Written by Beth Stone • Published 14th August 2020 • 4 minute read
When you become a parent for the first time, the knowledge of your support network becomes essential. It’s not just your family doctor who can help, with many new mums and dads relying on tips and tricks from their midwife and health visitor too. But did you know your local pharmacist can also help you treat the symptoms of common infant health conditions?
With many pharmacists open weekends and evenings, they can be an invaluable first point of call when your little one is under the weather.
Here are five common infant health conditions your pharmacist can help with.
All babies cry. But when your baby cries almost constantly – more than three hours a day, three days a week for at least a week – it might be colic.
Colic is one of the most common infant health conditions in babies under six months and usually involves your baby being hard to settle and very windy. Sometimes they may go red in the face, clench their fists or bring their knees up to their tummy.
The good news, though, is that there are several treatments for colic available at the local pharmacist.
Your pharmacist may recommend Dentinox, which uses dimethicone to help break the bubbles of gas in your baby’s tummy, or Colief, which helps break down lactose.
There are other solutions you can try at home, many of which your midwife will be able to give you information around – including baby massage, white noise (such as the radio turned down low, or even running the hoover) and swaddling.
Some mums also swear by the Babocush, which uses gentle vibrations and heartbeat sounds to soothe babies experiencing colic, gas or reflex. Although your local pharmacist is unlikely to have this in stock, you can order it direct from babocush.com.
Growing new teeth is hard, painful work that can leave your little one grizzly, grouchy or outright distressed.
There are tonnes of different solutions available in your local pharmacy and it’s all a case of finding what works for you.
Many mums swear by the classic teething solution, Ashton & Parsons Infants’ Powders. There’s every chance that your mum used it for you, or even your gran when your parents were small, as the traditional herbal medicine has been around for more than 150 years.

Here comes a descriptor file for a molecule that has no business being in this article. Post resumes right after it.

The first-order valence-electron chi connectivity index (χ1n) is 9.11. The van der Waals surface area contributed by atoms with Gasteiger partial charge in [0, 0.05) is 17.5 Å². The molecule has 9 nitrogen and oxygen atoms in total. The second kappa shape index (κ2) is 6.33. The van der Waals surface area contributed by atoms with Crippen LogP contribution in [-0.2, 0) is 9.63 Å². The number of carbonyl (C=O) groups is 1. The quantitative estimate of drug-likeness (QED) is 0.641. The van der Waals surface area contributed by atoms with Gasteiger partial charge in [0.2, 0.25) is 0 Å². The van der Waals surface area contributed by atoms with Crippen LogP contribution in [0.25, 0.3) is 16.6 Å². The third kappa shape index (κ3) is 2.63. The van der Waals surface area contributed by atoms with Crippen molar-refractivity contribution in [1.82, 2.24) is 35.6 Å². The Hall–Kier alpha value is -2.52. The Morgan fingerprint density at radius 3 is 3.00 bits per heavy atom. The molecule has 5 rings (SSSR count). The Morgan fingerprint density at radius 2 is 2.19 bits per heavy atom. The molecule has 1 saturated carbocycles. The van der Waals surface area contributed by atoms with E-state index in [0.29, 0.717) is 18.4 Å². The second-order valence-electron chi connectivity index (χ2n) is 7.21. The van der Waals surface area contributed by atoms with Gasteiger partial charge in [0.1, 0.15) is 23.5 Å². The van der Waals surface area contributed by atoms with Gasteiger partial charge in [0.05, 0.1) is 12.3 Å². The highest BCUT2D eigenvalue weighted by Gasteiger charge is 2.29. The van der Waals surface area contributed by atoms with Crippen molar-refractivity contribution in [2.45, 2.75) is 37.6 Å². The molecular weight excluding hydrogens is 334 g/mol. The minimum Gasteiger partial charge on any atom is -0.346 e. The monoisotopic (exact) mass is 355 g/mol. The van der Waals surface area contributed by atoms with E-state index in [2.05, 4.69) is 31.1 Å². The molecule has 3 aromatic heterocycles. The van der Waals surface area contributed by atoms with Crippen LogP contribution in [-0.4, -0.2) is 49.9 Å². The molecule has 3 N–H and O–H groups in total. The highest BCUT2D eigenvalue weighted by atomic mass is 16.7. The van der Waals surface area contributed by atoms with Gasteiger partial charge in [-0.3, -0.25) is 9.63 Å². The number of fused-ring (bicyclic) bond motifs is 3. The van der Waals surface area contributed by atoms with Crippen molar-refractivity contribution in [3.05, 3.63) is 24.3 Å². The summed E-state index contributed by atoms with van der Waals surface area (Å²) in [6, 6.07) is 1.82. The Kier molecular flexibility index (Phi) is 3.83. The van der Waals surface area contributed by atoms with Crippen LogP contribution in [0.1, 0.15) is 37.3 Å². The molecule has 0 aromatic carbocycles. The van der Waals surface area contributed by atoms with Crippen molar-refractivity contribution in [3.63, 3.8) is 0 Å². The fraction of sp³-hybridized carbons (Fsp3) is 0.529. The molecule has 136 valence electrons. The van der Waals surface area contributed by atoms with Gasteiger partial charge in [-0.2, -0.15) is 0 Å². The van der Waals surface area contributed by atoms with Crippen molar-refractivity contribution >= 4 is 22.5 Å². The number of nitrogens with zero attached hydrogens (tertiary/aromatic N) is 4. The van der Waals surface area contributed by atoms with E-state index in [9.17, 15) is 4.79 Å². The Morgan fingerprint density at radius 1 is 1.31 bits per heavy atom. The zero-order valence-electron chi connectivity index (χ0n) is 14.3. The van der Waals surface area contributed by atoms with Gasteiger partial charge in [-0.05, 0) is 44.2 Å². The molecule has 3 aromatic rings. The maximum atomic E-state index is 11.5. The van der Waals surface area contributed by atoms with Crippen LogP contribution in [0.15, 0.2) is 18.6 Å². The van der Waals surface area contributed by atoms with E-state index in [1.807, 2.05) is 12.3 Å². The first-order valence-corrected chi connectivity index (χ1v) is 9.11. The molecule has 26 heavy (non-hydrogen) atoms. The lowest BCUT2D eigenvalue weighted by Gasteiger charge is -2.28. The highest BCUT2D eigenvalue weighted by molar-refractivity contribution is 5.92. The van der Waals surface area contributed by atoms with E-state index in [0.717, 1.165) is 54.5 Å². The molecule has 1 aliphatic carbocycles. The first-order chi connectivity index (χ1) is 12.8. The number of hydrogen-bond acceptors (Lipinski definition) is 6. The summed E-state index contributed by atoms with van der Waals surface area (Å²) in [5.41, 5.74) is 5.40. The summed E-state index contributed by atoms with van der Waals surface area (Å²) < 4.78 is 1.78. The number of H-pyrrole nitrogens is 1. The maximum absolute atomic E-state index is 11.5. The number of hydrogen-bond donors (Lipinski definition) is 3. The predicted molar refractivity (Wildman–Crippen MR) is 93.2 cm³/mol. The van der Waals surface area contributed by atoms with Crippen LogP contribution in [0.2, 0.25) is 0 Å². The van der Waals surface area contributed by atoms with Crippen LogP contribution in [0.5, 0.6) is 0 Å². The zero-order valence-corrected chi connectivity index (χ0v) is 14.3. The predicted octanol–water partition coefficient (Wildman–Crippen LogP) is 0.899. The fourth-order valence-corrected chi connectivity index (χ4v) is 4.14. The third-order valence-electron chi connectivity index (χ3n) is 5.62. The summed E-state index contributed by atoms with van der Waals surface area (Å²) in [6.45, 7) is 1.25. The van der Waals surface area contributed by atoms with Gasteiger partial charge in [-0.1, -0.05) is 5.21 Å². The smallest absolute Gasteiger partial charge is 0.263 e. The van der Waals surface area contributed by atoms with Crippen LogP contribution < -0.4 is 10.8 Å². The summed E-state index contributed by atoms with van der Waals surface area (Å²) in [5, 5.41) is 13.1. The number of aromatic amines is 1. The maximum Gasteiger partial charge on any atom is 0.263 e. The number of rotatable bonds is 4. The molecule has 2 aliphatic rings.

Alternatively, lots of pharmacists stock a good selection of teething rings and toys, including cooling options. Look out for brands including Sophie La Girafe and Matchstick Monkey which balance function with form in beautiful designs.
Curaprox also offer an impressive orthodontic teething ring, complete with a massaging toothbrush effect. Combining soothing properties with intelligent design, this is a teething ring will keep your little one occupied for hours.
Or, for babies too small or young to hold a teether toy up, a Baby Gumz Teething Mitten is a good choice. Your little one can chew on the soft silicone bumps, and it comes with a handy travel bag to stop it getting mucky on the go.
Chicken pox is a common, if unpleasant, illness. It starts with red spots anywhere on the body that fill with fluid and burst – which can be really itchy and distressing for young children.
If you’re sure it’s chicken pox, a quick trip to the pharmacist can help soothe symptoms. Cooling gels and mousses to help with the external itch are available over the counter, including PoxClin CoolMouse and ViraSoothe Chickenpox Relief Cooling Gel.
An extremely common condition, cradle cap is a harmless scaly skin condition that look like patches of greasy or yellow crust.
While this skin condition – which is usually found on the scalp, eyebrows, nose or nappy area – usually resolves on its own, your pharmacist can recommend gentle shampoos and cleansing products to help it on its way.
Known for their range of infant health products, Dentinox also offer a Cradle Cap Treatment Shampoo that is gentle enough to use from birth, making cradle cap easy to treat as part of your usual bathtime routine.
Alternatively, your pharmacist may suggest applying Loyon gel, which flows under the scales and crusts of cradle cap to gently remove them.
It’s not at all unusual for children to get sick on long car journeys, although some children are worse affected than others. When the symptoms are severe, this common childhood complaint can be distressing for children – as well as stressful for parents.
Your pharmacist can help you chose a travel sickness remedy that will help soothe your child’s symptoms.
Their shelves will often include acupressure bands such as SeaBand, which are suitable for children aged three years and over. A natural, non-medical solution, SeaBands exert gentle pressure on the Nei-Kuan accupressure point on the wrist to alleviate nausea.
For children over five, your pharmacist may suggest Sturgeron tablets. This medication uses Cinnarizine, an antihistamine that prevents you feeling or being sick.
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